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A Day, A Night, Another Day, Summer: Stories Hardcover – May 26, 2005

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Editorial Reviews

From Publishers Weekly

National Book Award nominee Schutt (Florida; Nightwork) writes with startling beauty and frustrating restraint in 11 searing stories that reveal less than they artfully decline to reveal. A young American couple living in England find themselves pulled apart by desire for others (she for an unnamed "girl"; he for no one identified) in "Young"; in "Weather Is Here, Wish You Were Beautiful," four college students experiment with drugs and grapple with messy relationships ("[I]n this way it started. She and George. Alice and George. She and Alice and George. She and Alice and George and Sam"). In "Darkest of All," a mother with a carefully maintained over-the-counter drug habit visits her troubled son in rehab; later, getting her back rubbed by her younger, less screwed-up son, she longs for the idyllic days of their youth: "Jean had lifted the wisps of hair from off their baby scalps, marked as the moon, with their stitched plates of bone yet visible, the boys; how often she had thought to break them." In "They Turn Their Bodies Into Spears," a rich octogenarian welcomes his anorexic granddaughter to his island home, witnessing in her the same sadness he saw in her absent mother. Schutt's plots can be thin, but her prose is extraordinary. (June)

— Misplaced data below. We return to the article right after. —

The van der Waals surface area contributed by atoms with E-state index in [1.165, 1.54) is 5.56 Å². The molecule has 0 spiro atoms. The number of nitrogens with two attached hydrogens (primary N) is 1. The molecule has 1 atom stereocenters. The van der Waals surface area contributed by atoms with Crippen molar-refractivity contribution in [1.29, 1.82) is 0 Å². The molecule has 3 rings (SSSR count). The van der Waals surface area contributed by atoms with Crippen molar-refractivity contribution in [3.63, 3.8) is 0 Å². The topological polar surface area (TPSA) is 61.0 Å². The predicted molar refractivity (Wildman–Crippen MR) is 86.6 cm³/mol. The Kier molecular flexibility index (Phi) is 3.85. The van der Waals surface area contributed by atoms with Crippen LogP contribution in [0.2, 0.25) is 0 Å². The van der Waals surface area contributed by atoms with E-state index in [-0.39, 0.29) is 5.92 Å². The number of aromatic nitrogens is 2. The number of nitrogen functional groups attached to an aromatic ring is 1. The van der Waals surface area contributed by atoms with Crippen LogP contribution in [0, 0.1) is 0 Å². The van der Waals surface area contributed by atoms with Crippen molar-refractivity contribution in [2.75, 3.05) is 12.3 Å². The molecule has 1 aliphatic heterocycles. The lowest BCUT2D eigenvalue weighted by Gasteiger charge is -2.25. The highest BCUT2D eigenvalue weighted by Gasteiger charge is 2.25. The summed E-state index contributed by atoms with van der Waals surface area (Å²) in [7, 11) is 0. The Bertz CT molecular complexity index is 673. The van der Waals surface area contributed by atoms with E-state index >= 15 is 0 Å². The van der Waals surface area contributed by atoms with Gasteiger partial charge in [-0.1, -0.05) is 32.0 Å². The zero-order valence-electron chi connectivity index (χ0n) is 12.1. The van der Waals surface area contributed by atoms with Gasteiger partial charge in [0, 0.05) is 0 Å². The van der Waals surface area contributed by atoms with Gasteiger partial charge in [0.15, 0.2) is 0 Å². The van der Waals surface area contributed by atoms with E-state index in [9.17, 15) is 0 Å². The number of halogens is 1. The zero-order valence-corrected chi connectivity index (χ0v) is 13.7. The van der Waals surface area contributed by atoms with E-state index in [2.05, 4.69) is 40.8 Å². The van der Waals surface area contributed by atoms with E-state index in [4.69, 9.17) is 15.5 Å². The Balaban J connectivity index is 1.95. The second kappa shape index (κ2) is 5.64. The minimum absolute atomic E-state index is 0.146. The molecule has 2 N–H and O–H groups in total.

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From Booklist

Schutt, a 2004 National Book Award finalist for her novel, Florida, traces the tracks of time in her second story collection, tracks leading to loneliness, illness, or simply memories of a happier past. A mother whose sons are pulling away from her, one in a rehab facility, remembers them as little boys at the beach, their hair warm and "fragrant of weeds and sea." A college student coming down from a high experiences photolike glimpses of her Mexican abortion. A woman visits her mother--"belted in her chair and slumped"--in a nursing home and struggles to conjure up some happy family memories, while her mother's memories of her own sixteenth year are surprisingly vivid. The narrator of "Winterreise" quotes Thoreau to herself as she tries to come to grips with the impending death of a lifelong friend, 56 now and alone, who has already chosen a dress and pearls for "the viewing." These 11 stories are the perfect vehicles for Schutt's blunt and unadorned style, her perceptive illumination of crystallized moments. Deborah Donovan
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Product Details

  • Hardcover: 168 pages
  • Publisher: Triquarterly; 1 edition (May 26, 2005)
  • Language: English
  • ISBN-10: 0810151537
  • ISBN-13: 978-0810151536
  • Product Dimensions: 5.5 x 0.7 x 8.5 inches
  • Shipping Weight: 11.2 ounces (View shipping rates and policies)
  • Average Customer Review: 4.4 out of 5 stars  See all reviews (5 customer reviews)
  • Amazon Best Sellers Rank: #2,499,504 in Books (See Top 100 in Books)